Playstation Move support was something that Gameloft put a great deal of focus on and it is very well implemented. Using the Move controller allows you to play more like traditional PC dungeon crawlers. Aiming in a direction and holding the trigger will move your character in that direction. The Move button is used as the action button and your skills are tied to the same buttons as a traditional controller. Dungeon Hunter is one of the few instances where neither control style is better than the other. It comes down to which style you are more comfortable with, though no doubt PC oriented players will enjoy the more mouse like control of the Move controller.

Dungeon Hunter features some good looking visuals, but it is the Gothic inspired art style that truly stands out. It is very reminiscent of Torchlight, with its colorful and cartoonish look. From the large castle interiors, to the crypts and sewers, there is a very well defined style. Though areas such as caves or thick forests seem a bit bland in comparison. The ambient music goes well with the various other background sounds, and the music really kicks in during the larger battles and boss fights to give them a more epic feel.

One of the major issues with Dungeon Hunter is that it often resorts to a copy and paste level 8design. If you ever have the feeling that you’ve seen a room before, you likely passed through it just a few minutes ago. This is made worse by the fact that Gameloft doesn’t even try to hide this poor design. There are instances where you will pass through repeat areas in succession, right down to the enemy spawns. This makes Dungeon Hunter feel like a lower quality title than it is. Considering the care put into the rest of the game, there is no reason why there could not be more variety in level design, or at least make the repetition less obvious. It is one of the few aspects of the game obviously carried over from its iOS roots.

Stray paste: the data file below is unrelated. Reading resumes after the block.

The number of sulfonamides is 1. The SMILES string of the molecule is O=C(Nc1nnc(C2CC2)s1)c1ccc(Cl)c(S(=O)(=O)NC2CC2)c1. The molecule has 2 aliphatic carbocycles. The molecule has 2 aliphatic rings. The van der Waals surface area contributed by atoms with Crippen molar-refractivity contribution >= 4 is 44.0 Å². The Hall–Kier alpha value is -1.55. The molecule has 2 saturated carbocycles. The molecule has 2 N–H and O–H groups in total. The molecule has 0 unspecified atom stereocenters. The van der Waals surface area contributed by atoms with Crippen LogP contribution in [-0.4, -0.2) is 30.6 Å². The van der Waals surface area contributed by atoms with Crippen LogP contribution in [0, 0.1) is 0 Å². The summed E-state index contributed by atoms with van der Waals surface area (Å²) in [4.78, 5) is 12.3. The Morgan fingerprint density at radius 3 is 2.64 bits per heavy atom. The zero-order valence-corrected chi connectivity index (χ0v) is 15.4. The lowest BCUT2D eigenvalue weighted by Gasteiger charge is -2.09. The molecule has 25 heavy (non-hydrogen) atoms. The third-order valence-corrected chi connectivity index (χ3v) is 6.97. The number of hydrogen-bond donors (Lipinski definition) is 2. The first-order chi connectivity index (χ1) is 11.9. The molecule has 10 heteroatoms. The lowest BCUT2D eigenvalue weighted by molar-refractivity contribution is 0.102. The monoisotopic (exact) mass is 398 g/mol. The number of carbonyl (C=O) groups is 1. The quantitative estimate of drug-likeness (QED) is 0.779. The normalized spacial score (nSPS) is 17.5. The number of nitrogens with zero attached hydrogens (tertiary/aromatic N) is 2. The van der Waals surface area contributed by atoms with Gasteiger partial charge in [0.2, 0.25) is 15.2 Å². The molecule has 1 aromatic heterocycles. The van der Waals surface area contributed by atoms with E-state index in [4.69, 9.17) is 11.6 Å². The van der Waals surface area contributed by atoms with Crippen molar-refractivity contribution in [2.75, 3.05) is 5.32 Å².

Other issues include a slight, but noticeable drop in framerate once a third and fourth player have joined. There are also a few issues with online play, including an issue with joining games. Upon reaching the character select screen after attempting to join a game, you are forced to repeatedly press the X button in order to join the game. Failing to do so or failure to press fast enough will result in receiving an error message stating that the game is no longer available. We also experienced game freezes while changing areas online that will lock up the entire console. These issues will likely be addressed in a future patch, but until then the multiplayer is a bit broken.

Dungeon Hunter: Alliance is a sometimes great downloadable game that takes a few missteps. Developing your character and playing in co-op with the limited yet diverse selection of classes will keep you occupied for hours at a time as you power you way through dungeons searching for the best loot. None of the aforementioned missteps are enough to ruin the experience completely, but it’s enough to scare off a few of the on the fence crowd. Its biggest problem is that it fails to be the game it can and should be, but there is more than enough content to keep any die hard dungeon crawler happy. If you’ve got the itch, Dungeon Hunter: Alliance can scratch it.